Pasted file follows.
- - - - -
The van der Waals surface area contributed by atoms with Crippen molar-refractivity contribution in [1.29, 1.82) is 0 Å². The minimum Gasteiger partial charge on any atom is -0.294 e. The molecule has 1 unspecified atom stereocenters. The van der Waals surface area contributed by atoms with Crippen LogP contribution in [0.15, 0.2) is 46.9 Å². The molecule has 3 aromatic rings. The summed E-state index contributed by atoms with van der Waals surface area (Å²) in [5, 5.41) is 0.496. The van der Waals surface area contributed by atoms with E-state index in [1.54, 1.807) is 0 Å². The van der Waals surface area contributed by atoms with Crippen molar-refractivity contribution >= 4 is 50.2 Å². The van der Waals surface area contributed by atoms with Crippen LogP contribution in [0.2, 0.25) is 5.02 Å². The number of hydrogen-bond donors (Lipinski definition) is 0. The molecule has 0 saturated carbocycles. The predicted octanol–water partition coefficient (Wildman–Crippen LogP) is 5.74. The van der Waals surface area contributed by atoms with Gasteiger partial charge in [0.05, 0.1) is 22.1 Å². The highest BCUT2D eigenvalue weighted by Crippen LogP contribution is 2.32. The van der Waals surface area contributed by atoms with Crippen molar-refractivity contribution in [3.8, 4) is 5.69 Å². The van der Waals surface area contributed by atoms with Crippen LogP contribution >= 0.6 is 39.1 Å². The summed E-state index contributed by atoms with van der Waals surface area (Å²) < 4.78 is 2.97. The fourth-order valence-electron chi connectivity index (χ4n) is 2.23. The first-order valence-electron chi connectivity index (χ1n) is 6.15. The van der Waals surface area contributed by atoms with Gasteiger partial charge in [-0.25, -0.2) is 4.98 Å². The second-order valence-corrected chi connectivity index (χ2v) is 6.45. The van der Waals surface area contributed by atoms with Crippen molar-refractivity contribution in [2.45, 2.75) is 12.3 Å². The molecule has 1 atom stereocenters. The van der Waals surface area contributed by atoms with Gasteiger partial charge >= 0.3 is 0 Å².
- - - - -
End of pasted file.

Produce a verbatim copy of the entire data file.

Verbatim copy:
The van der Waals surface area contributed by atoms with Crippen molar-refractivity contribution in [1.29, 1.82) is 0 Å². The minimum Gasteiger partial charge on any atom is -0.294 e. The molecule has 1 unspecified atom stereocenters. The van der Waals surface area contributed by atoms with Crippen LogP contribution in [0.15, 0.2) is 46.9 Å². The molecule has 3 aromatic rings. The summed E-state index contributed by atoms with van der Waals surface area (Å²) in [5, 5.41) is 0.496. The van der Waals surface area contributed by atoms with E-state index in [1.54, 1.807) is 0 Å². The van der Waals surface area contributed by atoms with Crippen molar-refractivity contribution >= 4 is 50.2 Å². The van der Waals surface area contributed by atoms with Crippen LogP contribution in [0.2, 0.25) is 5.02 Å². The number of hydrogen-bond donors (Lipinski definition) is 0. The molecule has 0 saturated carbocycles. The predicted octanol–water partition coefficient (Wildman–Crippen LogP) is 5.74. The van der Waals surface area contributed by atoms with Gasteiger partial charge in [0.05, 0.1) is 22.1 Å². The highest BCUT2D eigenvalue weighted by Crippen LogP contribution is 2.32. The van der Waals surface area contributed by atoms with Crippen molar-refractivity contribution in [3.8, 4) is 5.69 Å². The van der Waals surface area contributed by atoms with Crippen LogP contribution >= 0.6 is 39.1 Å². The summed E-state index contributed by atoms with van der Waals surface area (Å²) < 4.78 is 2.97. The fourth-order valence-electron chi connectivity index (χ4n) is 2.23. The first-order valence-electron chi connectivity index (χ1n) is 6.15. The van der Waals surface area contributed by atoms with Gasteiger partial charge in [-0.25, -0.2) is 4.98 Å². The second-order valence-corrected chi connectivity index (χ2v) is 6.45. The van der Waals surface area contributed by atoms with Crippen molar-refractivity contribution in [2.45, 2.75) is 12.3 Å². The molecule has 1 atom stereocenters. The van der Waals surface area contributed by atoms with Gasteiger partial charge >= 0.3 is 0 Å².